When certain agreements have been made up front, what do you do with information that could, and perhaps should, be shared with others?

One simple, but sometimes overlooked step is – ask permission! Asking permission to share the information from the person you are coaching. I have wrestled with this on ocasion and have forgotten the direct approach works best.

Let me take this up a level.

When you are asked to coach multiple members of the same team, including the team leader, what is the best scenario if confidentiality is an issue for you? One suggestion: bring another leader in to coach the other members of the team so that you are not the “information broker” of the entire team.

This assumes you do not have supervisory responsibilities. If you are a supervisor who is using a coach approach then there are certain obligations you have as an employee to the organization you serve. This is an exception. But if you are external to the organization, like coaching a church planter or regional leader; the “multiple coach” scenario applies.

In the big scheme of things, confidentiality is challenging to keep all the time, in every situation. Stakes are high. Coaching etiquette touches on many topics, but confidentiality is certainly high on that list.

Here are five reflections on how to determine if information should remain confidential:

  1. Will keeping the information confidential make it uncomfortable for you?
  2. Will this information do harm to other people? This might cause personal harm or mission drift.
  3. What could the repercussions be if you don’t share the information?
  4. What could the repercussions be if you do share the information without permission?
  5. How will this affect your coaching relationship if you keep this information confidential?

Finally, take this lesson seriously. Relational trust is incredibly complex but can be destroyed in a moment. I like Warren Buffet’s quote on a related issue – integrity: “It takes 20 years to build a reputation and five minutes to ruin it. If you think about that, you’ll do things differently.”

When it comes to coaching etiquette – you will seldom be criticized to taking the conservative approach to preserve the integrity of the relationship.

Lesson #7 – Analyze to Energize

Lesson #7 – Analyze to Energize

So far, I’ve focused on the importance of the:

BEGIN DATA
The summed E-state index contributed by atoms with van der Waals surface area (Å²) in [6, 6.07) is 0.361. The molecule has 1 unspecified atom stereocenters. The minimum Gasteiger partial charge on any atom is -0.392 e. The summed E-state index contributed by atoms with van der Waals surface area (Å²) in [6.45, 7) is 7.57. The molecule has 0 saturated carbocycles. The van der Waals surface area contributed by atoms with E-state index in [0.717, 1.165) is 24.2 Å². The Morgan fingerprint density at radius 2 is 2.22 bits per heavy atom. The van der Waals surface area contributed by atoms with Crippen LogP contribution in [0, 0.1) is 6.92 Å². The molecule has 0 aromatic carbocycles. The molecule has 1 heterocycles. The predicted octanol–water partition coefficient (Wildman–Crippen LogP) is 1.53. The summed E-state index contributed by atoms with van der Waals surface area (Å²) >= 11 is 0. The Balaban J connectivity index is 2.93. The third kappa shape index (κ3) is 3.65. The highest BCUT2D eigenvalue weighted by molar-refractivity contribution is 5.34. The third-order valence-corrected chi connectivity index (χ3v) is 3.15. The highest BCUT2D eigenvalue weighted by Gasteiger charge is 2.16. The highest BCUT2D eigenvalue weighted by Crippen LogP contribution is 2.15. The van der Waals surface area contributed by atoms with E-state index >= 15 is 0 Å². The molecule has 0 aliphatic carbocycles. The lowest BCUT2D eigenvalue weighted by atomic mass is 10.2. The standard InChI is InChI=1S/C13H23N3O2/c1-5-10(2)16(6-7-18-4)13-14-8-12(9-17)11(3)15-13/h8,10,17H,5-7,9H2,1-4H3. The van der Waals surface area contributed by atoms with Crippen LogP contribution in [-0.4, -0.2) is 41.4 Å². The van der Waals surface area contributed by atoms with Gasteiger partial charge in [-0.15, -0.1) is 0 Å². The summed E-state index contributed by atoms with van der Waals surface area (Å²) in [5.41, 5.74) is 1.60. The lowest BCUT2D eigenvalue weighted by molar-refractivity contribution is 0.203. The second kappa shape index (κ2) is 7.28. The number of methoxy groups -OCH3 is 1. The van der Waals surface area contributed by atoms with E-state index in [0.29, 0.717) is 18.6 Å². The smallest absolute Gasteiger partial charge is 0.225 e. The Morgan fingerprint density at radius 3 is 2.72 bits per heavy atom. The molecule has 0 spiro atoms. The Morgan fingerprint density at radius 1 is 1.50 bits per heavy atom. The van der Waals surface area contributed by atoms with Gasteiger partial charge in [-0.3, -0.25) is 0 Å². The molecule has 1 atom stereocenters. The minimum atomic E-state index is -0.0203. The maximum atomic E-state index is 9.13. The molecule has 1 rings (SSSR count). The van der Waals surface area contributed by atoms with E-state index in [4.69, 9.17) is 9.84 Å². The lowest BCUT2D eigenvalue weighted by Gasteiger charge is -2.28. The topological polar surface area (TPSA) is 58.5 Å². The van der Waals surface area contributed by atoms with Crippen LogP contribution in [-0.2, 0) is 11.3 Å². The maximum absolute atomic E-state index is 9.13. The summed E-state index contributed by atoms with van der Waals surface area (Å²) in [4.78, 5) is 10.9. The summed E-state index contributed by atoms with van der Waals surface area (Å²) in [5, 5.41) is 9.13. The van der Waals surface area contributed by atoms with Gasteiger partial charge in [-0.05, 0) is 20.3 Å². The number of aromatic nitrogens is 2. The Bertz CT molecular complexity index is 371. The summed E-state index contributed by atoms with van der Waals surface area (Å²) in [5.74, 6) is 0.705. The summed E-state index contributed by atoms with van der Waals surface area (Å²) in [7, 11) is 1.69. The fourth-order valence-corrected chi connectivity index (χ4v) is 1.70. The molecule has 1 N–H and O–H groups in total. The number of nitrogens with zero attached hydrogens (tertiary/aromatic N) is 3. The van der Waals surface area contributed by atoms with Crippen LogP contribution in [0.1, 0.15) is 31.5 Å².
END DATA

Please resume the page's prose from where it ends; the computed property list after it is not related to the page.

• Spiritual: Discern the will of the Father, helping those you coach to do the same
  • Relational: Value the other person
  • Personal: Embrace your unique contribution
  • Interpersonal: You can’t want something for someone else more than they want it for themselves
  • Inspirational: Help people tap into their creativity
  • Intellectual: Challenge for clarity

This week I shift focus to the analytic aspects of coaching.

Lesson #7 – Analyze to Energize

We have a saying around my home – “exercise to energize”. I’ve modified that saying slightly to apply to coaching: analyze to energize. Help the person you are coaching thoroughly understand the problem until they see the path forward.

How many times have you been working with a disciplemaker, and through asking powerful questions to reflect; the answer has mysteriously come to the forefront of their minds. I believe that happens more often than not when we are true to the coaching process. The results can be transformational.

Over the last 30 years a large part of my work has been in training and developing missional leaders in coaching. Most leaders who have been coaching for a while have done an adequate job using their intuition. Intuition can take a leader pretty far. But to move from good to great, helping to empowering, or effective to strategic requires three key components:

  • Comprehensive coaching process
    • Answers the questions – “What do I need to do every time I engage in a coaching conversation?”
  • Mastery of the key coaching skills
    • Answers the questions – “What skills do I need to develop to engage in a coaching conversation?”
  • Principle-based framework 
    • Answers the questions – “What topics will I coach leaders on to cultivate disciplemaking movements?”

By this I mean, if you are coaching a leader to refine their disciplemaking process, church planting process or leadership pipeline – you have a framework that you use to help the leader assess their process. You may not be fully aware that you have one, but you are consciously or subconsciously operating from your experience. Or the leader you are coaching may have that process already in hand through the network they participate in. In either case, it is imperative that the framework you use to formulate questions is built on principles. Why is this so? If your process is linked tightly to a particular model you will discover limitations. Especially when you work across denominations, cultures or with diverse leaders.

For instance, I have been working with a disciplemaker in Southeast Asia. Over the last five years he has collaborated with a network of missionaries who have catalyzed a disciplemaking movement. To-date, about 400 Discovery Bible Studies have been birthed, with some groups reproducing to the third and fourth generation. In addition, two new church plants have been birthed from their efforts.